Have a legal question about social media, web3, AI or the metaverse? I enjoy sharing 30+ years of legal, tech and mediation experience with my communities. Fire away!
Welcome to the community Mitch! Looking forward to seeing your perspective on the many topics we will talk about in the future.
It’s good to be here. I’m looking forward to helping and adding value. How long has the new AgoraPulse community been active?
I believe the community is 1 yr and 7 months old
Hey @mitchjackson thanks for joining us! Great to see you here! Honored to have you offer your well-known legal mind!
Hello Mitch, thank you for offering your expertise and your time.
I would like to know how far does copyright protection extend on new products that I want to create which I would then post on social media such as Pinterest for greater marketing exposure. Case in point, if I create a design on the subject of Harry Potter series, but I do not actually use the copyrighted HP logo or HP images, I just say “inspired by Harry Potter” in the title, or I use only inference to HP, am I within safe limits?
I also heard that phrases like “happy camper” are copyrighted. How can two very common ordinary words be copyrighted? That to me is insane. What could happen if I print that on a Tshirt for example?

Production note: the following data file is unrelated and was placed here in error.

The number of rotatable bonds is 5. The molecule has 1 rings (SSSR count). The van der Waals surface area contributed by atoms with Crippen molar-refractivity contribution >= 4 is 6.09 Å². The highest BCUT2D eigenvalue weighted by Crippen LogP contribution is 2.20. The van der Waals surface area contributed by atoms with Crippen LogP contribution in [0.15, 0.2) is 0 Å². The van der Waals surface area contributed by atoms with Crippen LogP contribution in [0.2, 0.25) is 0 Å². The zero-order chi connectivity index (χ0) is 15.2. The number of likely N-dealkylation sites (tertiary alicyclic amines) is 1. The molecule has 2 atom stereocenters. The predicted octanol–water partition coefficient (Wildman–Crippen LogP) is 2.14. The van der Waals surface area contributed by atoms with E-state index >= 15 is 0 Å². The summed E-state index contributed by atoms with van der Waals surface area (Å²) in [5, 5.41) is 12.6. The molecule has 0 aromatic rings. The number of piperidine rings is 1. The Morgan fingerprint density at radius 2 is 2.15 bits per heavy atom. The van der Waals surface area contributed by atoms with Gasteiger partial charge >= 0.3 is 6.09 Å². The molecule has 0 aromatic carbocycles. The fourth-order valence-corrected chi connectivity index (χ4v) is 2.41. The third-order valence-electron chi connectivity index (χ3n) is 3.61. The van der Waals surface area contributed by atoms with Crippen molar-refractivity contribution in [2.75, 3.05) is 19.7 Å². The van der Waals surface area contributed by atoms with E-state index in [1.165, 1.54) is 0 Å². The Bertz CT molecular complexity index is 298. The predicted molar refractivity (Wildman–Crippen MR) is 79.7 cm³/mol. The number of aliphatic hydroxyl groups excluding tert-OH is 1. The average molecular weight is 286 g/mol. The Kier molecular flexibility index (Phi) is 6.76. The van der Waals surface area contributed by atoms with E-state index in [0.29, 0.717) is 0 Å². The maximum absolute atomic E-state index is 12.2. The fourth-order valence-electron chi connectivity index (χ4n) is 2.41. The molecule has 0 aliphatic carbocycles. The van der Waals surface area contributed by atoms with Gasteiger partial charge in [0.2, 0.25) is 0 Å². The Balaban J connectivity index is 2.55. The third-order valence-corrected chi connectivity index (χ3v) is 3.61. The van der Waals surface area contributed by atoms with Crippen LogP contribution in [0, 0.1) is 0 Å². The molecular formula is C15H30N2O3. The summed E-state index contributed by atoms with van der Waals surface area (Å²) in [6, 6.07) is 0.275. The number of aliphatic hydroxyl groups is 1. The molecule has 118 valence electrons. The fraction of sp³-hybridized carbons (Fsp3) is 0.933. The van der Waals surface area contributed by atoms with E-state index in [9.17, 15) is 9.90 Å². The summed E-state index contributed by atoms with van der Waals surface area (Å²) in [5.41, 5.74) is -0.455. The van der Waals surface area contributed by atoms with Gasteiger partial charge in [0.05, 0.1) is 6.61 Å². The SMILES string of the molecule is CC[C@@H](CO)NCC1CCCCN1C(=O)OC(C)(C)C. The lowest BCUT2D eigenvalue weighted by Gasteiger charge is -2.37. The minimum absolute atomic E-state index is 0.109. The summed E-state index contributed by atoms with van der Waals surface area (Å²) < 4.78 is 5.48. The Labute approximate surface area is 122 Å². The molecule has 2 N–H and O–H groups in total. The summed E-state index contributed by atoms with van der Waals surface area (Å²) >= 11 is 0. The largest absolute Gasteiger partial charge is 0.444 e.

Again, thank you.
Well this was a complete waste of time
If you’re referring to me Hana, I’m sorry. This slipped through the cracks (back to back trials just before the end of a busy year). Although no legal advice is being given, my initial thoughts without seeing any of the items you reference is that you probably would find yourself in the grey area of US and International copyright laws which is not a good place to be. Is there sufficient transformation? Is your item original an unique? Does it fall under fair use? Most of the time we counsel clients not to take other people’s ideas to create their own items, products or service. Bottom line, even if you don’t violate the HP copyright, it may costs you a lot of time and money to prove you were in the right. As for common words being copyrighted, it happens all the time. You can’t use a copyrighted word or term on a shirt. Also see my recent “Right of Publicity” which raises related legal issues. This response does not allow for links so go to MitchJackson dot com and use the search feature. Hope this helps. ~Mitch
My apologies for helping to tag Mitch @artdragon. I hope his answer today helps!
Yes, this helps, thank you